Tuesday, 29 June 2010

green goddess dip

After a month offline in Europe, it's time to start cooking again. It's been a while and I although I'll be blogging about the food we discovered for quite some time, I also plan to keep blogging recipes too.

It's winter back in Australia, but I'm still dreaming about the rays of sun I managed to catch in northern Spain.

This recipe captures the fresh flavours of summer well and is a great little dip to serve at a party or BBQ.

It tastes herby and fresh, and the saltiness from the anchovies leaves you wanting more.

Green Goddess Dip

Recipe from Williams-Sonoma. Makes 1½ cups.

2 tablespoons roughly chopped fresh chives
2 tablespoons roughly chopped fresh flat-leaf parsley
2 tablespoons roughly chopped fresh basil
1 tablespoon roughly chopped fresh mint
2 or 3 anchovy fillets
1 shallot, roughly chopped
2 tablespoons fresh lemon juice
¼ cup mayonnaise
¾ cup sour cream
Chips and crudités, for serving
1. In a blender or food processor, combine the chives, parsley, basil, mint, anchovies, shallot, lemon juice and mayonnaise.
2. Blend or process until smooth, about 1 minute or about 15 pulses.
3. Transfer the mixture to a bowl and stir in the sour cream.
4. Cover with plastic wrap and refrigerate for at least 30 minutes or up to 3 days.
5. Serve with potato chips and crudités for dipping.

This is my contribution to Weekend Herb Blogging this week, hosted by Anh from Food Lover's Journey.

Sunday, 27 June 2010

food from the basque country

San Sebastian harbour

In early June, Jonas and I spent 6 days in Bilbao and San Sebastian, the two major cities of Spain’s Basque Country (Euskadi in Basque and País Vasco in Spanish).

This is an area laden with Michelin star venues, including Arzak.

Fiercely independent, and speaking an ancient language from before Indo-European arrival (7000 BCE), their food is focused on seafood and dominated by pintxos (tapas).

Txikito is the act of pintxo bar hopping and a cuadrilla is the squadron of revellers on a pub crawl. We certainly saw those!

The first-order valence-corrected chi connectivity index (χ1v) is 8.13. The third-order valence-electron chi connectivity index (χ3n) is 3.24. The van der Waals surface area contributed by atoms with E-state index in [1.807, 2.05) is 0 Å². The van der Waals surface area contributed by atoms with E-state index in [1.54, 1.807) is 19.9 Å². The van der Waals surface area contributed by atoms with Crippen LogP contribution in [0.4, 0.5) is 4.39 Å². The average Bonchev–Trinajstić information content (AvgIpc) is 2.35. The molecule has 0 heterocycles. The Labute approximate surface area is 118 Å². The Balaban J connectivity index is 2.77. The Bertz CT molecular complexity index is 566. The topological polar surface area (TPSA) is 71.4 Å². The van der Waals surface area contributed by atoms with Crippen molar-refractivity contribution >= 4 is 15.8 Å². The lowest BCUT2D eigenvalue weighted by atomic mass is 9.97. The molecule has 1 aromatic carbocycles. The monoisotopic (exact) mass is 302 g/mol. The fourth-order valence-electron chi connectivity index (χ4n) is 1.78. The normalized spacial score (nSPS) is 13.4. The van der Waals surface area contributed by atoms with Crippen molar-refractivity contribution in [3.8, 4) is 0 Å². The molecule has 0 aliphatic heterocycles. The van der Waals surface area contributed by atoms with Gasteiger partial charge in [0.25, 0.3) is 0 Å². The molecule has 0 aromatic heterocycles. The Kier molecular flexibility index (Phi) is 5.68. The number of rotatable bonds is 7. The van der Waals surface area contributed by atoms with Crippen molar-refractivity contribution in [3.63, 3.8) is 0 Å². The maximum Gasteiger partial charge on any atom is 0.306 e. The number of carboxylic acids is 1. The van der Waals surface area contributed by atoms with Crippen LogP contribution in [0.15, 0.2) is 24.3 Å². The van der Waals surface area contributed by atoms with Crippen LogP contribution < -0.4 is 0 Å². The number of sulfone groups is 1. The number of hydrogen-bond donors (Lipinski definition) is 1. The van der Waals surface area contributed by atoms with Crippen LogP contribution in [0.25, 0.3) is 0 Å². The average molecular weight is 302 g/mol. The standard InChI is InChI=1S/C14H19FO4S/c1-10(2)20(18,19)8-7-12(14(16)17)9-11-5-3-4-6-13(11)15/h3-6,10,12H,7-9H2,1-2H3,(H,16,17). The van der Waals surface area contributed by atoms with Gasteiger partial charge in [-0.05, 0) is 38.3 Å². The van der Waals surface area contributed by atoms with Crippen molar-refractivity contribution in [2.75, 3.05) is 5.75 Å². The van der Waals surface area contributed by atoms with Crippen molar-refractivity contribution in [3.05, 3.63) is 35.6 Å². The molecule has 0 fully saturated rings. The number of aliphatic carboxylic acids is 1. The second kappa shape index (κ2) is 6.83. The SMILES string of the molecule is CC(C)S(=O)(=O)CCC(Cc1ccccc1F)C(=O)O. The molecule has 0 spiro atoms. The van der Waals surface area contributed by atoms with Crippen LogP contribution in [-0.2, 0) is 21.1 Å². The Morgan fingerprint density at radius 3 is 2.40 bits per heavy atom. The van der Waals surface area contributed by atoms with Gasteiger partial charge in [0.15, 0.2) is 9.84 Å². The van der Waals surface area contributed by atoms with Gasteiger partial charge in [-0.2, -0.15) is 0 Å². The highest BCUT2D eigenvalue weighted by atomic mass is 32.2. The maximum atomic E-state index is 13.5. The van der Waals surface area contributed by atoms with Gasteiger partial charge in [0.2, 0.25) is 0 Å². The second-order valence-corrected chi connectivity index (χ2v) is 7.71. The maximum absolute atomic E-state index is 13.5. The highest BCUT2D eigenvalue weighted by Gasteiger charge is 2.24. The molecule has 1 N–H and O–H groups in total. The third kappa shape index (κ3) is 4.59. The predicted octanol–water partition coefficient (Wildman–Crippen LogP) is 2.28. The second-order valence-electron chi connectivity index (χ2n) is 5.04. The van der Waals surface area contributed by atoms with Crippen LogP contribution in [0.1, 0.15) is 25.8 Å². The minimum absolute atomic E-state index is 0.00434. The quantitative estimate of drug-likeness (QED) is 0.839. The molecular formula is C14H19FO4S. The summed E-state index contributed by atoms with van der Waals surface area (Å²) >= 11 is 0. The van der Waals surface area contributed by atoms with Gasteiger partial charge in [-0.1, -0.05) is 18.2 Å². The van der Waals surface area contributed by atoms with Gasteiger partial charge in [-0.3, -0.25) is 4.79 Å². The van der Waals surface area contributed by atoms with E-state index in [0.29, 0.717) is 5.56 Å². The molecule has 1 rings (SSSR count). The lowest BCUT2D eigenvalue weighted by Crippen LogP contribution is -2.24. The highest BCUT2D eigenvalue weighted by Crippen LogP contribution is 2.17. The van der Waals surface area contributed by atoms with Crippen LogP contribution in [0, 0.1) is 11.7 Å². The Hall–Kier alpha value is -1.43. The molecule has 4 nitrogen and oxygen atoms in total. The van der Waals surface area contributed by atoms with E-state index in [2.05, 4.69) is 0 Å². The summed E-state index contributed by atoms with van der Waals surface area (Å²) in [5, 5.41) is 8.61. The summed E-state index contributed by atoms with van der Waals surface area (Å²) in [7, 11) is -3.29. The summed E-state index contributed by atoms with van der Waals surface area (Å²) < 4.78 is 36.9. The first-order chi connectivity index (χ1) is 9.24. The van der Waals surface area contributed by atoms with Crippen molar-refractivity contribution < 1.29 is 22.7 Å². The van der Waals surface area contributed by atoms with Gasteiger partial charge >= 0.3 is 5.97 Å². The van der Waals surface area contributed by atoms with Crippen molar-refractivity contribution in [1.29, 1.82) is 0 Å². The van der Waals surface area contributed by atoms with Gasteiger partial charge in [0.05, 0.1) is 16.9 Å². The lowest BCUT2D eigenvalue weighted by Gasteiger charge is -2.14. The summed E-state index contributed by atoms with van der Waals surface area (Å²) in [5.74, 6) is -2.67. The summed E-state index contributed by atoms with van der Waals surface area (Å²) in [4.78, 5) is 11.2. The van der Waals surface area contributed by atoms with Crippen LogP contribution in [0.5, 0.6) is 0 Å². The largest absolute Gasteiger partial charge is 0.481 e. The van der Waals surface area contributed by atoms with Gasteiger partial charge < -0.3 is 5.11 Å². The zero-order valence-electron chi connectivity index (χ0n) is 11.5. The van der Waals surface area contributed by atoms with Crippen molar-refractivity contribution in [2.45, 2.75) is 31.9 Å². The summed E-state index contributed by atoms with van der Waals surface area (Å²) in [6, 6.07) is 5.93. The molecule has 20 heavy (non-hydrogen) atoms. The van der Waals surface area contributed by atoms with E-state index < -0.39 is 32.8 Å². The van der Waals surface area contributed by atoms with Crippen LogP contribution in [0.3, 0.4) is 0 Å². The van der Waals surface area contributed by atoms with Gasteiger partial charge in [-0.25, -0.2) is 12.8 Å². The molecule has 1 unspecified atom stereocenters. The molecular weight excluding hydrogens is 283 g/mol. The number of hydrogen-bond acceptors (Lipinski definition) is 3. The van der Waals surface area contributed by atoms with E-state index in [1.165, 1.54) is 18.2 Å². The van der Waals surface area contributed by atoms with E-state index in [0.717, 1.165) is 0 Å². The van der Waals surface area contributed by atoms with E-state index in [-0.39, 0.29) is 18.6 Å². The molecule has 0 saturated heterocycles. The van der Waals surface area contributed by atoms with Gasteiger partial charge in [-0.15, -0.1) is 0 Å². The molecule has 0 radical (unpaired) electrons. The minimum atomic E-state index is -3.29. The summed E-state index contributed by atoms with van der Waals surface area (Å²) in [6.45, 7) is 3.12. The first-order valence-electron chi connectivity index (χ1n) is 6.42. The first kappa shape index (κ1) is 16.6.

Pintxos are a great way to eat. They are small bite-sized samples of local flavours and allow you to wander from bar to bar, drinking and eating for hours.

In fact, during our time in Spain we never got drunk or hung over. We drank as much as we would at home but the constant grazing meant perfect sobriety and a healthy morning after. It was great!

The only problem is that, although the prices and quality of the pintxos vary, they are pretty much the same formula at each bar. There’s a lot of bread, cream, seafood and specifically anchovies.

A typical pintxos bar

I loved the pintxos, but be warned they’re delicious at the beginning but might become a bit tiring after a few days. Be sure to break up your meals with some of main dishes of the region too.

A typical pintxo of sliced bread topped with seafood goodness (in this case boquerones, tartar sauce and caviar).

Piquillo peppers stuffed with morcilla (blood sausage) and topped with bacon.

These little txangurro tarts (spider crab) are quite a common pintxo option around San Sebastian, flavoured with a little piquillo peppers.

The Guggenheim in Bilbao

Txakoli is a very green, very dry, slightly sparkling white wine made in the three local areas of Arabako, Bizkaiko and Getariako. The wine is drunk within a year of bottling and its poured from a height to allow aeration and increase the frothiness. It has a very crisp, acidic, young flavour and goes well with seafood.

A plate of smoked fish: cod, anchovy and salmon.

Gulas, or elvers, are tiny baby eels. Unlike earthy regular eels, gulas are smooth and squid-like with a lovely clean flavour.

Al fresco dining in Bilbao's Plaza Nueva

Txangurro (spider crab) meat sits on boiled eggs and is topped with Idiazabal, a local sheep cheese.

These peppers come from Gernika and are very similar to their cousins from Padrón (Galicia), only a bit bigger.

The kalimotxo is a strange drink: half cola, half red wine. It sounds terrible but on a hot San Sebastian beach it’s a quick-fix sangria.

San Sebastian’s busy Playa de la Concha

Piquillos are spicy, sweet peppers stuffed with txangurro (spider crab) meat.

Txipirones en su Tinta are little squids with their legs removed and stuffed inside them, then cooked in a sauce made from their ink. Delicious!

Amazing deep fried balls of molten cheese and chilli.

The busy marina in San Sebastian's harbour

Basque apple cider is served in sagardotegi (cider houses) all over the Basque region, with quite a few in the hills around San Sebastian. It tastes similar to non-sweetened alcoholic apple cider found in other countries, like Germany and Switzerland.

Bacalao (salt cod) is grilled under cheese in a gratinade style pintxo.

Unfortunately there were a few things I missed out on:
• Lunch at the world famous grill house, Asador Extebarri, in Axpe
• Seafood at one of Getaria’s famous restaurants
Kokotxas – hake cheeks
Marmitako – tuna stew
Bacalao al Pil-Pil – garlic cod
Bacalao a la Vizcaina – cod in red pepper (capsicum) sauce
Merluza en Salsa Verde – hake in parsley sauce

Bilbao's main bridge

So what are my top picks for the Basque Country's two major cities?


El Globo
Calle de la Diputación, 8
Located in the centre of town and packed out with business people chowing down on delicious pintxos.

Calle Santa María, 8
Small, funky bar serving basic pinxtos to a grungy, rock vibe.